• Overusing the fascia, often from overtraining 
  • Wearing unsupportive or worn down shoes, which places more stress on the fascia
  • Muscle imbalances and dysfunction, which can lead to overuse
  • Rigid feet with poor mobility and flexibility that are inadequate to absorb shock 
  • Excessive pronation of the ankle and feet, as well as other biomechanical issues 
  • Having a leg length difference 
  • Bowed or knocked knees 
  • Abnormal walking and running patterns that place extra stress on the heel bone and ligaments

Heel spurs may also be caused by inflammatory arthritis, and may be encouraged by other problems like the breakdown of the fat pad of the heel.

Risk Factors

Having plantar fasciitis (or any tendinopathy elsewhere in the body) that has been present for over 8 weeks places you at a higher risk of developing heel spurs, as it demonstrates that there is excess tension and pulling at the tissues with the body trying to repair the condition. This places certain groups of people at a higher risk of heel spurs:

  • Those who wear high heeled shoes, which adds more strain on the fascia and can shorten the Achilles tendon over time
  • Older adults as, over time, the flexibility of the plantar fascia decreases and the heel's protective fat pad that helps to cushion and protect the heel bone also thins
  • Active runners, joggers and jumpers as more strain will be placed on the heel bone during training, especially if training on hard surfaces and for many years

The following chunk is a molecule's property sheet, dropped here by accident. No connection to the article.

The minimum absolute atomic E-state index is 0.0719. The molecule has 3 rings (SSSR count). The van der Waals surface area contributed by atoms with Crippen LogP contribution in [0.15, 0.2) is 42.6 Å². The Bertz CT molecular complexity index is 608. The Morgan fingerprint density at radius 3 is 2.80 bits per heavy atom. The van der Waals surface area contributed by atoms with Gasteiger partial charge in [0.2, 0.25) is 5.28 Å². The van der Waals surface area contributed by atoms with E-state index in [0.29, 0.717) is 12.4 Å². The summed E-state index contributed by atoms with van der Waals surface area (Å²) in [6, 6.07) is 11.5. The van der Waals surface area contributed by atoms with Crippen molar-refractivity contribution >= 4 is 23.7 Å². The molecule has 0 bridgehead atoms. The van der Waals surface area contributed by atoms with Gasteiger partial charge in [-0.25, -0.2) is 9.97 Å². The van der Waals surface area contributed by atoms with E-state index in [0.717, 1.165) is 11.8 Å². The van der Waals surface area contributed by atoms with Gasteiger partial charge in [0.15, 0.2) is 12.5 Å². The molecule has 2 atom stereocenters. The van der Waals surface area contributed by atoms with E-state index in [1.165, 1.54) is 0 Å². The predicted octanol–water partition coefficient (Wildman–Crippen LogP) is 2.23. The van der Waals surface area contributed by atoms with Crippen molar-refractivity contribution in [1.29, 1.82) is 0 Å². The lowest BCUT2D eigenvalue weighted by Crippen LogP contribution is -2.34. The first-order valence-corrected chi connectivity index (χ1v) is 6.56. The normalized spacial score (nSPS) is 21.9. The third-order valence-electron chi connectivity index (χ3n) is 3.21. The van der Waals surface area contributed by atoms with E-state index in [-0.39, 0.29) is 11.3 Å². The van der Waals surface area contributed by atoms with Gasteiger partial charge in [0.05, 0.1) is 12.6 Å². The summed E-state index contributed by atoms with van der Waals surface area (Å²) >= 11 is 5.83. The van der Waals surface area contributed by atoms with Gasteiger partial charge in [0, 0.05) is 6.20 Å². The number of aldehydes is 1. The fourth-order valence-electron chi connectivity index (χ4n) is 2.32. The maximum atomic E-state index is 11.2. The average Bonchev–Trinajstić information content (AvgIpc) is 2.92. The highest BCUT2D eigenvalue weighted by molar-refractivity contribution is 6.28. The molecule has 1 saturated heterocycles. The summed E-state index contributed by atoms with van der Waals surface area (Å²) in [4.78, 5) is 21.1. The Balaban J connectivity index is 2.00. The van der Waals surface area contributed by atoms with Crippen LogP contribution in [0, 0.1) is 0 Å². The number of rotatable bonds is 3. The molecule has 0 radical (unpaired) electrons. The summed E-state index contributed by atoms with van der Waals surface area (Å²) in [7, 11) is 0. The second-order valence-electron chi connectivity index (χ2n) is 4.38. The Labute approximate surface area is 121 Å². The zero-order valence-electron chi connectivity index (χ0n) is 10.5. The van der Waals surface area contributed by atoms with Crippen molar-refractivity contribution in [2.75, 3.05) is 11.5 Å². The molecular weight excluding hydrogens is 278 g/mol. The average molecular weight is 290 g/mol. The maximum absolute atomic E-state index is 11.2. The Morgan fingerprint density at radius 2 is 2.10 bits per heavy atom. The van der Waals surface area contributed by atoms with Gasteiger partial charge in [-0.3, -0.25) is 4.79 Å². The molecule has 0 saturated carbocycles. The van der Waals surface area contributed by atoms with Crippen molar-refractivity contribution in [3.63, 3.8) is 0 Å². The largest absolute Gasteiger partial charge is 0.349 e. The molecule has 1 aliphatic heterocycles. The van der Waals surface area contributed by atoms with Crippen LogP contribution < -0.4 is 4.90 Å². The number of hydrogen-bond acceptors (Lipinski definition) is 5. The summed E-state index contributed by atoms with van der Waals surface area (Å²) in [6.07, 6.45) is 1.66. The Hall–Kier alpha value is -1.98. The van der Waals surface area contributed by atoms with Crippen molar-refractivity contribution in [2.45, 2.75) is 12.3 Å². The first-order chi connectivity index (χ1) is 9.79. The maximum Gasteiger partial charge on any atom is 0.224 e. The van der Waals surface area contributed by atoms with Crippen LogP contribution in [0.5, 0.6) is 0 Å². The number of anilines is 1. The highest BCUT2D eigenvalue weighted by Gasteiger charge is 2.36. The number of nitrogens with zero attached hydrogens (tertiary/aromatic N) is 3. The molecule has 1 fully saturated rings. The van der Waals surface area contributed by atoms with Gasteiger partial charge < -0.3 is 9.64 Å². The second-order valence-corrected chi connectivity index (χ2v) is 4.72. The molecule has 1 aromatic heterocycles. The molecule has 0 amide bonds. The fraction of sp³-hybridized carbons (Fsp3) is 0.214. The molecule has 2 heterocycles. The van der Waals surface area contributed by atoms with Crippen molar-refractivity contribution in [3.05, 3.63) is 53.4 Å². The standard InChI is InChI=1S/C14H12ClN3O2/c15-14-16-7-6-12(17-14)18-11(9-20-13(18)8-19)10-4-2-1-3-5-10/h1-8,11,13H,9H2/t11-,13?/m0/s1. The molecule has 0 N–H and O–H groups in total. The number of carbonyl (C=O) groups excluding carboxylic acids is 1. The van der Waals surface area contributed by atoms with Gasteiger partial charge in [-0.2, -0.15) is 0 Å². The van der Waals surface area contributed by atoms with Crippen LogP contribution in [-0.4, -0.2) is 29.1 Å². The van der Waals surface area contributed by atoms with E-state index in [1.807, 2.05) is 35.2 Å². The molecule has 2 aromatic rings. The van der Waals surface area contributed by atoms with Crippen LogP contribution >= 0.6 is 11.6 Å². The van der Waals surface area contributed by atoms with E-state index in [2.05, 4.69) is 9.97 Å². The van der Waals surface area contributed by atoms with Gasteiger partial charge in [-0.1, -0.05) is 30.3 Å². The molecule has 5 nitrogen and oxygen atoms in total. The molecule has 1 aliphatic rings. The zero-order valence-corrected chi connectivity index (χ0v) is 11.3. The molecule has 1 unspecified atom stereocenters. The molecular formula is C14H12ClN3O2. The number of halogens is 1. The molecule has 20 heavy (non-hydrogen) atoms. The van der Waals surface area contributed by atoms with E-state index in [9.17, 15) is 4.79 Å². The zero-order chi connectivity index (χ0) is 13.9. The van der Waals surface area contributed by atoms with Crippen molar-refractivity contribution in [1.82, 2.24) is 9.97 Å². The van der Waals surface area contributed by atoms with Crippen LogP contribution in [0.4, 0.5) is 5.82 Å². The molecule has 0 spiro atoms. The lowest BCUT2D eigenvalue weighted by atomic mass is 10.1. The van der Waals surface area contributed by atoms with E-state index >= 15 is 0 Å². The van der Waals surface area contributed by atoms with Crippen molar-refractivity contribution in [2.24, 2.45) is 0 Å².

• Those with gait abnormalities, which place excessive stress on the heel bone and the connecting tissues 
  • Those regularly wearing unsupportive or worn out shoes


Due to the similarity in symptoms between a heel spur and other causes of heel pain like plantar fasciitis, confidently diagnosing a heel spur specifically includes taking your medical and injury history, a comprehensive clinical exam, and an x-ray. 

Even when a heel spur is confirmed via x-ray, it can be difficult to confirm if your pain is actually related to the spur, or if it is coincidentally present while it is your plantar fascia tissue that is producing the pain. Thankfully, the initial treatment for both plantar fasciitis and a heel spur is the same, and the assessments performed by our podiatrists are always comprehensive and designed to give you the most information and answers to why your pain has developed.

Treating Heel Spurs

Treating a spur at the bottom of your heel follows the same treatment plan as plantar fasciitis, because of the unique way in which the two are connected. This may include:

  • Custom prescribed foot orthotics may be used to offload the damaged plantar fascia, and reduce the stress on the bone in the area of the spur
  • ASA Laser, which radiates specific wavelengths of light to reduce inflammation, support faster cell repair, and offer faster pain relief
  • A strengthening and stretching program focusing on the joints and muscles in your feet and ankles
  • Adapting and modifying your training program to reduce the strain at the back of the heel
  • Gait retraining to address any biomechanical issues that could be contributing to your pain
  • Switching to supportive footwear with cushioning soles
  • Foot and ankle strapping for temporary pain relief